As part of the adviser's due diligence process, ask to speak with members of the administrative staff that the independent adviser group is proposing to make available to support you. Make sure that the admin team members actually understand the professional athlete space and can provide multiple examples of how they routinely "look around corners" on a proactive basis for the advisers they support in this industry.


3) Operational and administrative staff who have exceptionally high EQ (emotional intelligence). Not only do professional athletes travel extensively, often at very odd hours, but given the nature of their work — there's winner and a loser each night — and the fishbowl in which they operate, there are plenty of emotional peaks and valleys to navigate. That's why it's absolutely crucial for the operational and administrative support staff of an adviser focused in this niche to have exceptionally high EQ. We're talking about back- and middle-office staff who appreciate that there are good times to reach out to these clients and there are other times when it's best to lay low.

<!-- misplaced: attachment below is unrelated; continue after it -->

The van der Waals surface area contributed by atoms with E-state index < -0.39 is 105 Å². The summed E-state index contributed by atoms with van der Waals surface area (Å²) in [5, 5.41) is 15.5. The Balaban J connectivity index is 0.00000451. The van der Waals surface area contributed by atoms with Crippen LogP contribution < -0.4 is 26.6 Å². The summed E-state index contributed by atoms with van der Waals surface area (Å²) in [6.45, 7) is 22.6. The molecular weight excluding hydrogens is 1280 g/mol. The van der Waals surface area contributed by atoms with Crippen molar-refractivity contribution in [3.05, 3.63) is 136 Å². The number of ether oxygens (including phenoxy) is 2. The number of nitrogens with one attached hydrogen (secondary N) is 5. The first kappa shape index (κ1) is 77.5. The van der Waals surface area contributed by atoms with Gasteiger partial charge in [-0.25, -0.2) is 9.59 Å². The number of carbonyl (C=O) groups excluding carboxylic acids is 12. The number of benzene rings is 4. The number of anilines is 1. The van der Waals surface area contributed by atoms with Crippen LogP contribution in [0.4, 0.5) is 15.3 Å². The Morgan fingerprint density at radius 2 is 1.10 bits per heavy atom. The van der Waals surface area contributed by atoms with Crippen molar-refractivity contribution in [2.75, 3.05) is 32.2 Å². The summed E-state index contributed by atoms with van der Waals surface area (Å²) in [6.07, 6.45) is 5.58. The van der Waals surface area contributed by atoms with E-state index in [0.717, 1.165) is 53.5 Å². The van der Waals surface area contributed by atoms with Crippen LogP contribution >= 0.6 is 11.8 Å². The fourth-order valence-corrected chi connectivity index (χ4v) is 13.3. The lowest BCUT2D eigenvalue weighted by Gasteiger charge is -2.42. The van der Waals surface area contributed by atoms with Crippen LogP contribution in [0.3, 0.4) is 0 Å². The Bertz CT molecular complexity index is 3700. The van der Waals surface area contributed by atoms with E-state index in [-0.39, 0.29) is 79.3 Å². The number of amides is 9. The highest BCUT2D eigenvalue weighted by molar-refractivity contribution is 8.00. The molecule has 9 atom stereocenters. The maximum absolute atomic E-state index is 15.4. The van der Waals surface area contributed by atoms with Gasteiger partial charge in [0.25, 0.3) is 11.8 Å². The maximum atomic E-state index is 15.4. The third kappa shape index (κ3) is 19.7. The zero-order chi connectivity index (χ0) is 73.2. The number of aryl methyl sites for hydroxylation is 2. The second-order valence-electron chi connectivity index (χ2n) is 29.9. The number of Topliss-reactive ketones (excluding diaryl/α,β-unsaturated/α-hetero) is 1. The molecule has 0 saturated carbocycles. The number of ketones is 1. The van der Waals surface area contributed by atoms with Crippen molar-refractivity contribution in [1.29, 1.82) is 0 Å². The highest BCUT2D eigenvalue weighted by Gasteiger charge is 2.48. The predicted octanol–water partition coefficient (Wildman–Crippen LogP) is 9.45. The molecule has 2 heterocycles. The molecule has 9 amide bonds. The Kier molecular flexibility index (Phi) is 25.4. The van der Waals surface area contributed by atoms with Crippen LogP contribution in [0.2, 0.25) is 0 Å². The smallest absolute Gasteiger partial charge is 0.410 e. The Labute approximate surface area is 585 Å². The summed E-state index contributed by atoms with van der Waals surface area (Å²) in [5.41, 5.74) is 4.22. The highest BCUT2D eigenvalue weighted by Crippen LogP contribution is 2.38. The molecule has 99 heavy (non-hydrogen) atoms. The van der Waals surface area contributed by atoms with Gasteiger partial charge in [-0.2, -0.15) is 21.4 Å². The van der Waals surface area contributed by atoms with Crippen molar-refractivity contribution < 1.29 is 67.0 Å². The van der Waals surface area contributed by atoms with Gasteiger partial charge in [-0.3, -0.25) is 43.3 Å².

If, for instance, a client struck out four times the night before, it's probably best to leave the guy alone while he's hanging his head unless it's absolutely necessary. On the other hand, if he knocked in the game winner or hit a home run, odds are he'll be happy to talk. Firms with experience providing operational and administrative support in this space understand this and follow the day-to-day performance of their clients very closely, as well as being respectful of whatever time zone they happen to be playing in that day.

4) Squeaky clean regulatory and compliance track record. Professional athletes are ultrasensitive, perhaps more so than any other niche market, including doctors, lawyers and other high earners. It's easy to understand why: There's a long and sordid history of advisers abusing the trust of athletes and taking advantage of them.

And while the bad actors in these instances were few and don't represent the overwhelming majority of financial advisers, such tales have left an imprint in locker rooms and clubhouses. More than ever, athletes want to work with an adviser who has a long history serving this market without any hiccups or black eyes. Whether it's fair or not, solo advisers can be seen as potential rogue actors because their structure resembles previous offenders who had no one looking over their shoulder and holding them accountable. You want to be able to demonstrate that you are part of a trusted broader organization that has an established expertise in this area, more than one set of eyes on things, and the cleanest possible compliance history.